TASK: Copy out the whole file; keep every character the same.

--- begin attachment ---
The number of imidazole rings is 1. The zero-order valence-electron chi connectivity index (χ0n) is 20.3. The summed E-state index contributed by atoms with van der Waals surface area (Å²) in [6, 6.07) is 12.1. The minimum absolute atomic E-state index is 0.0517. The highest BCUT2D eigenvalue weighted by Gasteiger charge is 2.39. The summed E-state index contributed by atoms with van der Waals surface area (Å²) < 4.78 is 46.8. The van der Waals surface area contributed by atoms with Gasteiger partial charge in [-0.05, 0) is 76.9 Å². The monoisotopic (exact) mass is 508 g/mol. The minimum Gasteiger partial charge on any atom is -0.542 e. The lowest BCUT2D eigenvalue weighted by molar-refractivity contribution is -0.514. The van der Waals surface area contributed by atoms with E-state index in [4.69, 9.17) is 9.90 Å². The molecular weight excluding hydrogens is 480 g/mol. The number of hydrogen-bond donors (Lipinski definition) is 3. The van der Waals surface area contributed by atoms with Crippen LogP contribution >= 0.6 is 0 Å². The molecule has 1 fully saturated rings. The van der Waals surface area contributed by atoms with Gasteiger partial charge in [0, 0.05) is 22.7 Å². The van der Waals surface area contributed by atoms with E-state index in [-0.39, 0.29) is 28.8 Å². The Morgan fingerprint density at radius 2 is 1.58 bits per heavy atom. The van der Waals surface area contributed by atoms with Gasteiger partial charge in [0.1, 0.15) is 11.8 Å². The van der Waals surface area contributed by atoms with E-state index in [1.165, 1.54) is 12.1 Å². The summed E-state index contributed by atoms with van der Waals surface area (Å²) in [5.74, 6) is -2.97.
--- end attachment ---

The number of imidazole rings is 1. The zero-order valence-electron chi connectivity index (χ0n) is 20.3. The summed E-state index contributed by atoms with van der Waals surface area (Å²) in [6, 6.07) is 12.1. The minimum absolute atomic E-state index is 0.0517. The highest BCUT2D eigenvalue weighted by Gasteiger charge is 2.39. The summed E-state index contributed by atoms with van der Waals surface area (Å²) < 4.78 is 46.8. The van der Waals surface area contributed by atoms with Gasteiger partial charge in [-0.05, 0) is 76.9 Å². The monoisotopic (exact) mass is 508 g/mol. The minimum Gasteiger partial charge on any atom is -0.542 e. The lowest BCUT2D eigenvalue weighted by molar-refractivity contribution is -0.514. The van der Waals surface area contributed by atoms with E-state index in [4.69, 9.17) is 9.90 Å². The molecular weight excluding hydrogens is 480 g/mol. The number of hydrogen-bond donors (Lipinski definition) is 3. The van der Waals surface area contributed by atoms with Crippen LogP contribution >= 0.6 is 0 Å². The molecule has 1 fully saturated rings. The van der Waals surface area contributed by atoms with Gasteiger partial charge in [0, 0.05) is 22.7 Å². The van der Waals surface area contributed by atoms with E-state index in [-0.39, 0.29) is 28.8 Å². The Morgan fingerprint density at radius 2 is 1.58 bits per heavy atom. The van der Waals surface area contributed by atoms with Gasteiger partial charge in [0.1, 0.15) is 11.8 Å². The van der Waals surface area contributed by atoms with E-state index in [1.165, 1.54) is 12.1 Å². The summed E-state index contributed by atoms with van der Waals surface area (Å²) in [5.74, 6) is -2.97.